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Waitrose staff told to make up time off for virus


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Worried Waitrose workers have warned that customers and staff are being put at risk during the coronavirus crisis.

The firm expects staff to recover time they take off for sick family members.

Its ‘time back’ system “will mean that some people will continue to show up for work,” putting people at risk, a concerned worker told the BBC.

Waitrose said: “Where possible we are asking Partners to time bank, however we are being flexible about when time can be paid back.”

Self-isolating problems

The problem affects workers who self-isolate because a family member displays COVID-19 symptoms.

The supermarket chain said: “If they are physically well enough themselves to work, then we will explore the option of working at home in the first instance.”

But few supermarket workers can work at home.

It means while they are paid in full during the time they take off, they are forced to pay that time back by working overtime for no extra pay when they return to work.

They have to cover the days they miss in full, up to two week’s worth of hours.

Technically unpaid

A Waitrose worker – who asked to remain anonymous because of fears for their job – told the BBC: “It means someone on a 35-hour contract would have to work an extra 70 hours if they had two weeks in isolation.

“They would be technically unpaid as the company would say they’ve already paid them for it.”

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The worker also claimed that John Lewis staff – part of the same business – are being treated differently.

“Front line Waitrose staff are being pressured to work back hours in order to protect the business, at least that’s what they’re telling us.

“But some John Lewis and Head office staff are being paid 100% salary to stay at home.”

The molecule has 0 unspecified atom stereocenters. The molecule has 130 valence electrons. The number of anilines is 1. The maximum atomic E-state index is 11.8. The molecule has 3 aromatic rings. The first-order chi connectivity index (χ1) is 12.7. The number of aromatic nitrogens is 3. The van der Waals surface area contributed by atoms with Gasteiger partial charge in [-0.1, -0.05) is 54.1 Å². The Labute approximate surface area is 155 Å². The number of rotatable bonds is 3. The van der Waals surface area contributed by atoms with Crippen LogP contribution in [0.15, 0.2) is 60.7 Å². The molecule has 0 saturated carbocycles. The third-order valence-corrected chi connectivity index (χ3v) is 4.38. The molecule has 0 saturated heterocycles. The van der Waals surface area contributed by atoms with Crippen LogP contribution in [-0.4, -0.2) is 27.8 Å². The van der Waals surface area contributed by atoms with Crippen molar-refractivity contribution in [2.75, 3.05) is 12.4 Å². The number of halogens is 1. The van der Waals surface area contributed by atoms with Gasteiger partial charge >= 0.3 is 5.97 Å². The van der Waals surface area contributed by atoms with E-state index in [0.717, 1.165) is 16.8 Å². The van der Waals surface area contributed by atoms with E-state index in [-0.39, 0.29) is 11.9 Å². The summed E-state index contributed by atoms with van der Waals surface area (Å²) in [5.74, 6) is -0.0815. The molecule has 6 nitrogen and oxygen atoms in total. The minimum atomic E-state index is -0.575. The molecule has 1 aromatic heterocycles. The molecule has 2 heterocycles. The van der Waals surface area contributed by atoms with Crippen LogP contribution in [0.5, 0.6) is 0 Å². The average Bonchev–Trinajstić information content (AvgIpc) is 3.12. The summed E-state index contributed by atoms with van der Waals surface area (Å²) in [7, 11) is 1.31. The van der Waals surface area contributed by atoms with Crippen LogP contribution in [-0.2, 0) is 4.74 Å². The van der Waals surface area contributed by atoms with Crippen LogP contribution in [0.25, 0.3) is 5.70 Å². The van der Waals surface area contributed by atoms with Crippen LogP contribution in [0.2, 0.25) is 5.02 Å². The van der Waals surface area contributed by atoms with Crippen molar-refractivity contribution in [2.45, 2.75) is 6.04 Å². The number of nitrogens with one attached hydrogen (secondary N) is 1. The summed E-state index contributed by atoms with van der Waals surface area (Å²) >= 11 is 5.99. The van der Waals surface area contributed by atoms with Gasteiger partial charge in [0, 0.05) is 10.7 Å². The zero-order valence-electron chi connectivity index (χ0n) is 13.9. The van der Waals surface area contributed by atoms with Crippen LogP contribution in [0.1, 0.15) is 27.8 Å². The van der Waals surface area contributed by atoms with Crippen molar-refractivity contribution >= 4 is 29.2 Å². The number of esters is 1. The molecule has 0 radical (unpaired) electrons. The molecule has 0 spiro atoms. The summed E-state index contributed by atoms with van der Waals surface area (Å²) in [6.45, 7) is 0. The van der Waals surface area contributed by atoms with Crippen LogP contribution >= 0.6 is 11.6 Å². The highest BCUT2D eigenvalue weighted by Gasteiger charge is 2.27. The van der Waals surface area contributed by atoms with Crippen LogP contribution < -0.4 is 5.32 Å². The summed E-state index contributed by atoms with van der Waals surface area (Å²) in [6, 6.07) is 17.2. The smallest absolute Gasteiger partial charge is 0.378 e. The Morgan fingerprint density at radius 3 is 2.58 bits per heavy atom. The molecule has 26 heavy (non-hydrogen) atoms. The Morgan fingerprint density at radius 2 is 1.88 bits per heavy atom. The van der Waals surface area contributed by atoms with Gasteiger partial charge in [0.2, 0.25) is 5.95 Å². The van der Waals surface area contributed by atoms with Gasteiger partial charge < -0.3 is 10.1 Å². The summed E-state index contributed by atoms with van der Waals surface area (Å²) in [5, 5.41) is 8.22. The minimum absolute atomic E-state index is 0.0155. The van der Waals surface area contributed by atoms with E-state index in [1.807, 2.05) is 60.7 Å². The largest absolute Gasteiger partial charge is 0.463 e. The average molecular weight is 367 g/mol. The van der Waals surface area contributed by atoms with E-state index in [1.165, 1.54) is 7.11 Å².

Meanwhile another member of staff told the Sunday National newspaper: “My biggest concern around this is that really vulnerable people will not self-isolate or shield, and those who need to self-isolate due to family illness will put society as a whole at risk due to these punitive measures.”

Flexible about pay-back

A Waitrose spokesperson told the BBC: “We are being flexible about when time can be paid back, including into 2021, and we understand that isn’t possible for everyone – particularly where partners may need to isolate for more than one period.

“So we are being as flexible and supportive to our Partners as we can and everyone will be looked at on an individual basis and discussed with their manager.”

The Waitrose worker who contacted the BBC said: “The message is that time-banking is being translated as being mandatory at store level, with paid absence only for exceptional circumstances.

“But nobody has been able to discover what these circumstances are as it doesn’t appear to be up for discussion.”

What are other supermarkets doing?

Other supermarkets appear to have been more generous when it comes to supporting staff during the coronavirus crisis.

Marks & Spencer said: “Any colleague who needs to self-isolate for seven to 14 days can do so on full pay.

“Colleagues who are pregnant, 70+ or with the health conditions specified by the Department of Health, are already on leave for 12 weeks on full pay.”

At Asda, boss Roger Burnley said: “We’ve committed to supporting our colleagues that have been identified by the government as needing to self-isolate for 12 weeks, ensuring these colleagues receive full pay for their isolation period.”

The supermarket is also offering 12 weeks fully paid leave to those over the age of 70, or who are pregnant and classed as vulnerable, as well as the carers of extremely vulnerable people.




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